Here are some facts:
The AUA does call for anual testing generally.  But they do when there are risk factors involved.  The AUA recently released a new call for PSA baseline tests at the age of 40 for all men and 35 for those with high risk factors.
USPSTF ~ This wonderful group is responsible for the recommendation about a year and a half ago that doctors stop testing men over 75.  This caused quite a stir that the advocacy groups looked into the panel ~ There were no urologists, no prostate cancer oncologists, two lawyers, and a large group of folks making recomendations for Medicare.  For me they can say whatever they want, I just won't expect to hear what I think I should.
NCI and ACP ~ They pretty much are inline with the AUA.
AAFP and APCM ~ Who?   None of us need our family practisionors after a diagnosis of prostat cancer anyway....Or Otis Brawley...
 
Again another poorly researched article...
 
Tony
 
 
 Age 47 (44 when Dx)
Pre-op PSA was 19.8 : Surgery at The City of Hope on February 16, 2007
Gleason 4+3=7, Stage pT3b, N0, Mx
Positive Margins (PM), Extra Prostatic Extension (EPE) : Bilateral Seminal vesicle invasion (SVI)
HT began in May, '07 with Lupron and Casodex 50mg (2 Year ADT)
IMRT radiation for 38 Treatments ending August 3, '07
Current PSA (May 11, 2009): <0.1
 
My Journal is at Tony's Blog  
 
STAY POSITIVE!


Purgatory
Elite Member


Date Joined Oct 2008
Total Posts : 25380
   Posted 9/14/2009 2:46 PM (GMT -6)   
My new radiation oncologist made an interesting observation on her nearing 30 years experience. She said it sure seems like the most agressive cancers seem to be with the younger men and women. With PCa, she said the worse cases she had worked with are men in their 40s and early 50s, and thats why PCa should be treated early and agressively in that age range. Most of the indolent cases she had worked with were men in their mid 60s to 70s. She said she had experienced the same thing with breast cancer in women, with the worse cases being with women in their 20s and 30s.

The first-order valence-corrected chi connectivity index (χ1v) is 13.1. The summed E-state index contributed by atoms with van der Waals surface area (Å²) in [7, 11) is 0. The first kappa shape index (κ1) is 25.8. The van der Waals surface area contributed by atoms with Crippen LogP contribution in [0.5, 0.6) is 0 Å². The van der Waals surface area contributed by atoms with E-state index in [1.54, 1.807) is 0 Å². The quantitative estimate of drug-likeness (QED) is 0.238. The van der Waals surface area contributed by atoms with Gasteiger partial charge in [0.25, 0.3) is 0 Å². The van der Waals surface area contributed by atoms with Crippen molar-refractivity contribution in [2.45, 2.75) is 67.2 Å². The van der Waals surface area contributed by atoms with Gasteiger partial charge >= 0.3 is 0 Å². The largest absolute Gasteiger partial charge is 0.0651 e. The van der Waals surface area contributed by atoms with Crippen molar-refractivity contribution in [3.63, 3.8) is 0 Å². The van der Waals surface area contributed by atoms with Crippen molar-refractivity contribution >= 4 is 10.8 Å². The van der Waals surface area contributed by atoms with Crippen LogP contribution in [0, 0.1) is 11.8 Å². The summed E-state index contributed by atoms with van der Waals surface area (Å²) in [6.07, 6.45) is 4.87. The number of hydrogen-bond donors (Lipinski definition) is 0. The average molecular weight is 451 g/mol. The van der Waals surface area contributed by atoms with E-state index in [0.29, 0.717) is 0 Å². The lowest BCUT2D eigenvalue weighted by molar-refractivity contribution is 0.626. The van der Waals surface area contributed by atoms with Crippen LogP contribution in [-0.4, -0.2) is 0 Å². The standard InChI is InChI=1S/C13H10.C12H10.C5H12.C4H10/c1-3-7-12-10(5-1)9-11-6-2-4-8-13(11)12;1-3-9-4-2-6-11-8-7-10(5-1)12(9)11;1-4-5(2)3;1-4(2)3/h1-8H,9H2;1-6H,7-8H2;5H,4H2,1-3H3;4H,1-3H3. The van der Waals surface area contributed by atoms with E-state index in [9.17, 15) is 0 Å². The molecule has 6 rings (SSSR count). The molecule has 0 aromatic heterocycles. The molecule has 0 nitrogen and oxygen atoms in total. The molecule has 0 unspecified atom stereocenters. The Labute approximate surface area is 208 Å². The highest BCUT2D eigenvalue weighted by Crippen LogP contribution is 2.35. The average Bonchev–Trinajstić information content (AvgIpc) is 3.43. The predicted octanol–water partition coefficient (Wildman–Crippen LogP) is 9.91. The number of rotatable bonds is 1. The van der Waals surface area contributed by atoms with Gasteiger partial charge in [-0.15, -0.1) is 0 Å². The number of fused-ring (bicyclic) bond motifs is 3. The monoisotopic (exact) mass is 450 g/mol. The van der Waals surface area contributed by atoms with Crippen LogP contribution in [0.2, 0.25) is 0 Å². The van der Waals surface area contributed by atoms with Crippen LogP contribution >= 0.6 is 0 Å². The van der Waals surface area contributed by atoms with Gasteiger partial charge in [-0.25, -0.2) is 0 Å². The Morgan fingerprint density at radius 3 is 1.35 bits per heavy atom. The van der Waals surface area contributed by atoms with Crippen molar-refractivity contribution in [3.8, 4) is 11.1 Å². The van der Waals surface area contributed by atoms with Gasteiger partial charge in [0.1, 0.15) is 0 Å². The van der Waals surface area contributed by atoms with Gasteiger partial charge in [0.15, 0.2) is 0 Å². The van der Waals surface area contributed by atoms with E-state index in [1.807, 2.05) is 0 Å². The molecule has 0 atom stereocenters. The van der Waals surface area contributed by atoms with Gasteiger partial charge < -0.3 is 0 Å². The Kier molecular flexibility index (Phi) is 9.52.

David in SC
Age: 57, 56 dx, PSA: 7/07 5.8, 7/08 12.3, 9/08 14.5, 10/08 16.3
3rd Biopsy: 9/08 - 7/7 Positive, 40-90% Cancer, Gleason 4+3
Open RP: 11/08, Rht nerves saved, 4 days in hospt, on catheters for 63 days, 5th one out 1/09
Path Rpt: Gleason 3+4, pT2c, 42g, 20%, Contained in capsule, 1 pos margin
2009 PSA: 2/09 .05,5/09 .1, 6/09 .11. 8/09 .16
Latest: 7/09 met 2 rad. oncl, 7/09 cath #6 - blockage, 8/09 2nd corr surgery, 8/9 cath #7 - out  38 days, 9/14/9 - met 3rd rad. oncl., agreed to start radiation, does not rec. HT at this time, mapping on 9/21/9


JoeyG
Regular Member